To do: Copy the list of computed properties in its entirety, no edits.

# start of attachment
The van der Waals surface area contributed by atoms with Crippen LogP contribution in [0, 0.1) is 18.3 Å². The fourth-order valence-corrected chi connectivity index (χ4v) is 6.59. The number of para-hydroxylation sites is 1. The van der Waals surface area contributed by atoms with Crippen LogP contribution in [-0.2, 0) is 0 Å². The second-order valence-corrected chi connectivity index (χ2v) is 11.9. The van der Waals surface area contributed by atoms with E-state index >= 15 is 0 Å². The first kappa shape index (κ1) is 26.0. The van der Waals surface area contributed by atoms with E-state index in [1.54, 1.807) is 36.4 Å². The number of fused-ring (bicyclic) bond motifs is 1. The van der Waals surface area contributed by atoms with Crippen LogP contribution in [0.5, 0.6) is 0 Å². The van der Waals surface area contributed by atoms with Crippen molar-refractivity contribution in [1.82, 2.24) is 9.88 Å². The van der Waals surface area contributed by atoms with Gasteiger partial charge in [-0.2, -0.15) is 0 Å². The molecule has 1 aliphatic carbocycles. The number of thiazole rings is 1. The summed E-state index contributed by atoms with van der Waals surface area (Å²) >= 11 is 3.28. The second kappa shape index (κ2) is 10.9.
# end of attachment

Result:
The van der Waals surface area contributed by atoms with Crippen LogP contribution in [0, 0.1) is 18.3 Å². The fourth-order valence-corrected chi connectivity index (χ4v) is 6.59. The number of para-hydroxylation sites is 1. The van der Waals surface area contributed by atoms with Crippen LogP contribution in [-0.2, 0) is 0 Å². The second-order valence-corrected chi connectivity index (χ2v) is 11.9. The van der Waals surface area contributed by atoms with E-state index >= 15 is 0 Å². The first kappa shape index (κ1) is 26.0. The van der Waals surface area contributed by atoms with E-state index in [1.54, 1.807) is 36.4 Å². The number of fused-ring (bicyclic) bond motifs is 1. The van der Waals surface area contributed by atoms with Crippen LogP contribution in [0.5, 0.6) is 0 Å². The van der Waals surface area contributed by atoms with Crippen molar-refractivity contribution in [1.82, 2.24) is 9.88 Å². The van der Waals surface area contributed by atoms with Gasteiger partial charge in [-0.2, -0.15) is 0 Å². The molecule has 1 aliphatic carbocycles. The number of thiazole rings is 1. The summed E-state index contributed by atoms with van der Waals surface area (Å²) >= 11 is 3.28. The second kappa shape index (κ2) is 10.9.